The role of secondary compounds in plants

The first secondary compounds to be characterised were those accumulating in relatively high concentration and this led to the view that they were probably 'excretory products' or 'end products of metabolism'. They were thus described by Czapek in the second edition of his 1921 textbook Plant Biochemistry and this view persisted into the 1970s. An alternative to the 'waste product' hypothesis was that the synthesis of secondary metabolites provides a way of 'using up' primary metabolites to keep open primary production lines which might be shut down altogether when external conditions were unfavourable for growth or development. It was proposed that the nature of the secondary metabolite was unimportant, which explained their conspicuous and unexplained structural variation (Swain, 1974).

Neither of these hypotheses was adequate to explain the findings of metabolic tracer studies from the 1960s onward that biosynthetic pathways leading to the elaboration of secondary products are complex and that both their synthesis and degradation are under strict regulatory control (Luckner, 1980, 1990). As pointed out by Swain (1974), if the role of secondary products were merely to detoxify excess primary metabolites or keep the wheels of primary energy production ticking over there would be no need to synthesise more than one or two types of product from any given primary precursor, which would involve as few enzyme-catalysed reactions as possible. It was also shown that secondary compounds are turned over, sometimes quite rapidly, to produce primary metabolites and that they are also found in many different types of actively dividing tissue. This suggested that they are not linked to the utilisation of primary substances or to the resting stages of cell division.

Despite the dominance of the waste product hypothesis in the earlier years of the century, both Czapek and Pfeffer had suggested that secondary compounds might serve an ecological role. In 1959 Fraenkel drew attention to the possible link between the diversity and distribution of secondary compounds and the specificity of the interaction between insects and their host plants. Ehrlich and Raven (1964), examining the close structural and chemical links evident in the relation between insects and plants, proposed the term 'coevolution', suggesting reciprocal genetic changes maintaining a close relation between insects and host plants as both evolved. By the 1970s there was overwhelming evidence that many secondary compounds can and do serve as attractants, poisons and repellents of other organisms. (Swain, 1974; McKey, 1979; Rhoades, 1979; Bell, 1980a; Harborne, 1988). The heterogeneity of plant secondary compounds, far from being fortuitous, was seen as a measure of the diversity of strategies which have evolved to allow different organisms to adapt to, and co-exist in, a particular ecological niche. Adaptation is assumed to be the consequence of the selection of the expression of new genetic traits which have been brought about by evolutionary change over long periods of time within a group of organisms. Genetic mutations leading to changes in primary metabolism are likely to be lethal. In contrast, those leading to changes in secondary metabolism could be expected to provide a range of viable organisms with differing secondary chemistry enabling them to adapt to differing ecological niches. This might explain the enormous variety of secondary metabolites - over 20000 have been isolated from higher plants alone (Waterman, 1992).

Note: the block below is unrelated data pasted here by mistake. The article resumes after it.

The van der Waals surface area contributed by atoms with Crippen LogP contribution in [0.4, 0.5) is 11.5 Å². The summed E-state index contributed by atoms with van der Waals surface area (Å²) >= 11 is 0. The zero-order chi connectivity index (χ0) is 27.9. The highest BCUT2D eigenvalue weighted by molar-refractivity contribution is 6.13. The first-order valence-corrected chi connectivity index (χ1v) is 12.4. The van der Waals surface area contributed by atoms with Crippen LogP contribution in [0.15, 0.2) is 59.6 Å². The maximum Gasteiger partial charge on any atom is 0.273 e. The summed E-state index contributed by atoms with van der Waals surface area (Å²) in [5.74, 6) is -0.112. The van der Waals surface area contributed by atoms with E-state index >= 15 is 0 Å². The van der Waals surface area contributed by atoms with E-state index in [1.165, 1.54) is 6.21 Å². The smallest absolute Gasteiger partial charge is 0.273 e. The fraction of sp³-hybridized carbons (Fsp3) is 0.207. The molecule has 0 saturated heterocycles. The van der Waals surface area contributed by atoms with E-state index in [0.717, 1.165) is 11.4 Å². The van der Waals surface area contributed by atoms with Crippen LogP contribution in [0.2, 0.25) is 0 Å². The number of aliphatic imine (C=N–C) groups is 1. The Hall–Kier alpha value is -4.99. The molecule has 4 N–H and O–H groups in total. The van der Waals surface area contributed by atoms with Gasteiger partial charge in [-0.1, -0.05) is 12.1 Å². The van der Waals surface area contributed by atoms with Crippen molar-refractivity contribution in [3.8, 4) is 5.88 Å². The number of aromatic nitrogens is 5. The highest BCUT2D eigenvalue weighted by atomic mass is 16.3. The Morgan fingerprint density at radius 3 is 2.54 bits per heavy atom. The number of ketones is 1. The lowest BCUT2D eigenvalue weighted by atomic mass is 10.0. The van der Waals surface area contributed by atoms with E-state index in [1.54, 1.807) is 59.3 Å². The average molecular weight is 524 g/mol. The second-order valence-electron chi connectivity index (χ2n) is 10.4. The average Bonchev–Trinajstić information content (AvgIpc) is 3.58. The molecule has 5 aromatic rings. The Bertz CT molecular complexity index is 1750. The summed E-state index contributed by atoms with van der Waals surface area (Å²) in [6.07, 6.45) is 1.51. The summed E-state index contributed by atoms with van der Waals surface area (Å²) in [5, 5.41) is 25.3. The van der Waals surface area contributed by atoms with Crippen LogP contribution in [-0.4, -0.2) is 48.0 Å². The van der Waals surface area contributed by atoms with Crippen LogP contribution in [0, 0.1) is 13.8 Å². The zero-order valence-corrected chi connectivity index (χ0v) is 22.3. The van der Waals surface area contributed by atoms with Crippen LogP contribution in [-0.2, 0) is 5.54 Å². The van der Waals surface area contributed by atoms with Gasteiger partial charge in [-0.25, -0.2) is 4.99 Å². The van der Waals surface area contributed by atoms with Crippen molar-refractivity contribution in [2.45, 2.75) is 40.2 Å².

Most early experiments designed to show that plant chemicals could exert effects on other organisms were carried out with isolated, purified compounds. They also revealed that many predators of plants containing toxic chemicals have evolved mechanisms to avoid their detrimental effects (the 'coevolution' of Ehrlich and Raven). Recently, attempts have been made to understand better the ecological effects of the total mixture of chemicals present in plants, the composition of which is known to change seasonally and diurnally, and sometimes to vary intraspecifically. Such changes may have functional significance. For example, Harborne (1990) points out that where a species is polymorphic for a particular defensive compound, that is, individual plants contain different amounts, then those individuals containing little or none of the deterrent compound would be attacked preferentially. Individuals containing higher levels would be avoided. By this means the defensive compound could confer protection on the group without being itself totally toxic or deterrent to the predator, and adaptation to it would be slower than if it were present at a uniform level in all members of the group.